A lot of input to consider, SD6 superintendent says

About 100 people attend public meeting on Kimberley school configuration

Under the new plan

About 100 people attended the public meeting with the SD6 board and staff last Thursday at McKim School. The purpose of the meeting was to seek input on the plans to reconfigure schools across the District to a K to 7, 8 to 12 model. Meetings were also held in Invermere and Golden.

In Kimberley, the plan is to have three K to 7 schools, McKim, Lindsay Park and Marysville. The middle school would be no more and students would attend their neighbourhood school. This is all the result of the new Long Term Facility Plan, which is a requirement of the Ministry of Education.

SD6 Superintendent Paul Carriere says that after all the meetings, the  board and staff have a lot of input to consider.

Board Chair Amber Byklum chaired the meeting and told those attending that after going through the key points of the report, there would be an opportunity for questions and feedback and that notes would be taken in order that all input can be reviewed.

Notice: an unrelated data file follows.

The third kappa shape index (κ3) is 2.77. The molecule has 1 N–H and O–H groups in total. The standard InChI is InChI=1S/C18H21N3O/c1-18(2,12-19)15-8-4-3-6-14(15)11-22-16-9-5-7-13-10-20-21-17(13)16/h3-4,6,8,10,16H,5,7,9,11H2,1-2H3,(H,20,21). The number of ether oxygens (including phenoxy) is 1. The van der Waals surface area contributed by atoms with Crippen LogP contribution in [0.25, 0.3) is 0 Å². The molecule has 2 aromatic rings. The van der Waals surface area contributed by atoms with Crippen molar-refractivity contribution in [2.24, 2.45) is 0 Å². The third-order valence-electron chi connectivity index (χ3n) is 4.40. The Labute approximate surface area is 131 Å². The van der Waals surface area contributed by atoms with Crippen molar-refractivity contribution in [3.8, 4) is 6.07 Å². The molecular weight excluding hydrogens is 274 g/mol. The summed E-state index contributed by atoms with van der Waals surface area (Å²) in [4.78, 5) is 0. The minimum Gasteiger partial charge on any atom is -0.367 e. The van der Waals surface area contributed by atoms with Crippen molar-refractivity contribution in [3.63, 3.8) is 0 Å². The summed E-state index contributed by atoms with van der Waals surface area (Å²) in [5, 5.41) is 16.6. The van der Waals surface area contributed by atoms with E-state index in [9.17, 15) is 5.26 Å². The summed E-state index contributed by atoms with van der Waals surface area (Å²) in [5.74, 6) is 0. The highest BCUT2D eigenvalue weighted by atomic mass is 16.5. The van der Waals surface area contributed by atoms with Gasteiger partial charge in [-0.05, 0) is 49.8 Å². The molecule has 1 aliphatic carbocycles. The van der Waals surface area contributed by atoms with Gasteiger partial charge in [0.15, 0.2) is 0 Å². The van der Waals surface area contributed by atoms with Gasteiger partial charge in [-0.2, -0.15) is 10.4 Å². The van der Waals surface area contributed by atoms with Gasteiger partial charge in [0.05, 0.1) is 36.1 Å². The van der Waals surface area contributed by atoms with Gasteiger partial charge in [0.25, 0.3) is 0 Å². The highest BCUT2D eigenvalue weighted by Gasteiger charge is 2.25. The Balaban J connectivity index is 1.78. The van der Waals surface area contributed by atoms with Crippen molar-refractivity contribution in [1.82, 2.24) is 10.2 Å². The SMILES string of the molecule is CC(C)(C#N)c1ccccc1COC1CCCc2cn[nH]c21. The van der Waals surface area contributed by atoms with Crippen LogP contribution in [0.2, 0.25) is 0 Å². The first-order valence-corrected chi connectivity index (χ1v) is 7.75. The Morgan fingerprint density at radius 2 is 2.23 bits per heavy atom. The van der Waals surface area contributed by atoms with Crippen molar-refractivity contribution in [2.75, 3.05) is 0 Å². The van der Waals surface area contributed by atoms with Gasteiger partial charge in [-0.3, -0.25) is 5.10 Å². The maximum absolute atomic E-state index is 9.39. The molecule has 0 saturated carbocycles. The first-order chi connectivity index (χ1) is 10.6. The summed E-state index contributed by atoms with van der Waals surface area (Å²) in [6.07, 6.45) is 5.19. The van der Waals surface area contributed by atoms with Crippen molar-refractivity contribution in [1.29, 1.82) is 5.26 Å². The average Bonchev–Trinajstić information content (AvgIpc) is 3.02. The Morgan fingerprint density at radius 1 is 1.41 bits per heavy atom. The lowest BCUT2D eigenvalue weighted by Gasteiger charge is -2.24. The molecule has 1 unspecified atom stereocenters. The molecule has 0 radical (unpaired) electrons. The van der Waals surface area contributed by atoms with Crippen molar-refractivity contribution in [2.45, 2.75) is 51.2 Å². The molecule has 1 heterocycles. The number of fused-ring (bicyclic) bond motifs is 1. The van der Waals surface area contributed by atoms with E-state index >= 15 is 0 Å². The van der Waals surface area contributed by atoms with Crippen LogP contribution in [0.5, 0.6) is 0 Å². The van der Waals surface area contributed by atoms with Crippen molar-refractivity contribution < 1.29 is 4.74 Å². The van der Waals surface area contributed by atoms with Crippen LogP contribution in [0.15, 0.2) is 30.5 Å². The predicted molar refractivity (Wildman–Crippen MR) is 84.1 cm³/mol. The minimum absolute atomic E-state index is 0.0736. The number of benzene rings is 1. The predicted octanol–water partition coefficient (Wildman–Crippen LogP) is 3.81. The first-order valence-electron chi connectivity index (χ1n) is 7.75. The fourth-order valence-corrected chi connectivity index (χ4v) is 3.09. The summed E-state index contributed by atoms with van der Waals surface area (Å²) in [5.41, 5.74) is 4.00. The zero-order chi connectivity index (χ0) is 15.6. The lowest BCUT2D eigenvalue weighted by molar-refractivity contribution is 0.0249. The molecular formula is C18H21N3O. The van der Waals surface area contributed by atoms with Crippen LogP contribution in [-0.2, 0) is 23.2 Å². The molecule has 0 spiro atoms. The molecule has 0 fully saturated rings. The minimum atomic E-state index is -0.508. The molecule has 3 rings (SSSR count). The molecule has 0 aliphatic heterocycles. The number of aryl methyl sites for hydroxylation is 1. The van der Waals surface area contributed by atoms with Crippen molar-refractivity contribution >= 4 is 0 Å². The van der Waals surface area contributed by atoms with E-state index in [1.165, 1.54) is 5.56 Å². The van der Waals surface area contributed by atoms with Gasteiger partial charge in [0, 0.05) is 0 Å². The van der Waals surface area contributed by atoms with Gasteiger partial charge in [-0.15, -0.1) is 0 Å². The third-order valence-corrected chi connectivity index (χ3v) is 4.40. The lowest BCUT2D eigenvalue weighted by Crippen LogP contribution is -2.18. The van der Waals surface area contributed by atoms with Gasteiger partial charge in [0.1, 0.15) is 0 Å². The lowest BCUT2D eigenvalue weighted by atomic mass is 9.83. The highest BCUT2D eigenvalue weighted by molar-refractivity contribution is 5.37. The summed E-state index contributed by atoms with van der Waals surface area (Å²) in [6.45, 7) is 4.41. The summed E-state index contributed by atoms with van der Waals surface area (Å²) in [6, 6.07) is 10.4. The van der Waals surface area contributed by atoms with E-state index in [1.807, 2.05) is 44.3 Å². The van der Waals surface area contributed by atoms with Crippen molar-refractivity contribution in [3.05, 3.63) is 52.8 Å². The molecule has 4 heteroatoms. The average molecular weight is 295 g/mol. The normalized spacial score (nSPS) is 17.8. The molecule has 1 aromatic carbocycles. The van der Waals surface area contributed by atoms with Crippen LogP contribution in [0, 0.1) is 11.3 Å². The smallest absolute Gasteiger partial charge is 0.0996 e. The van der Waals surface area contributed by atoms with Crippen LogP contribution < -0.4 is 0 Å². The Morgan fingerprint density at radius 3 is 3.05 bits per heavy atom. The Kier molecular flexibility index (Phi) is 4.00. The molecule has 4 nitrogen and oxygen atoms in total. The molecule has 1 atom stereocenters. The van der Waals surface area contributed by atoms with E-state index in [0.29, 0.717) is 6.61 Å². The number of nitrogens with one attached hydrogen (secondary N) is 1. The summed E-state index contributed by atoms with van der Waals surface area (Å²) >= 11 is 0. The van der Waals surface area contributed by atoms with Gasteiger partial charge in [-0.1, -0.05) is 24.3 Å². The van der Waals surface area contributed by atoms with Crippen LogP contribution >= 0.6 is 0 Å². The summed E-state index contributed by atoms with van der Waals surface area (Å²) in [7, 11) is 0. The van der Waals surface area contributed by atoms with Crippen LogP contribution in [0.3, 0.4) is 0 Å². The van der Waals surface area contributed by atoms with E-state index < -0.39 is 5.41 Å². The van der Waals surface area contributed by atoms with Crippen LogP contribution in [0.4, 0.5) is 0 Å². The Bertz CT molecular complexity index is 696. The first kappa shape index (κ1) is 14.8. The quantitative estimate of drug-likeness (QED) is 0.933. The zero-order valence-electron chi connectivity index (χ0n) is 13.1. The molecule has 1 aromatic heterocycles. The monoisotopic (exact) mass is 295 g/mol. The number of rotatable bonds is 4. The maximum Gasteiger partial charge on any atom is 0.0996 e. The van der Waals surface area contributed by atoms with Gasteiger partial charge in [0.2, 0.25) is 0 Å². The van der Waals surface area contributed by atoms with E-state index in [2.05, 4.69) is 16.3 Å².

“It was conveyed that the draft recommendations are aimed at setting up the zone to be able to best manage programs and enrolments, reduce the amount of bussing by having more children attend their neighborhood school for longer, and reduce the number of transitions students go through, in the long term,” Carriere said. “People understand that there is a problem with balancing numbers at the elementary schools at the present time, with Lindsay Park over capacity and the other schools slightly under.”

This doesn’t mean there weren’t concerns with what is proposed.

“There were concerns expressed about the timeline of 2017-18 being too ambitious, about building modifications, about dividing intermediate students between schools making the peer groups smaller, and about perceived inequity of opportunity between students attending McKim vs the smaller schools if the change goes ahead,” Carriere said. “There were a significant number of comments that people prefer the status quo, i.e. “if it ain’t broke…”  However, there was also some support for more students being able to attend their neighborhood school for longer instead of having to ride the bus.”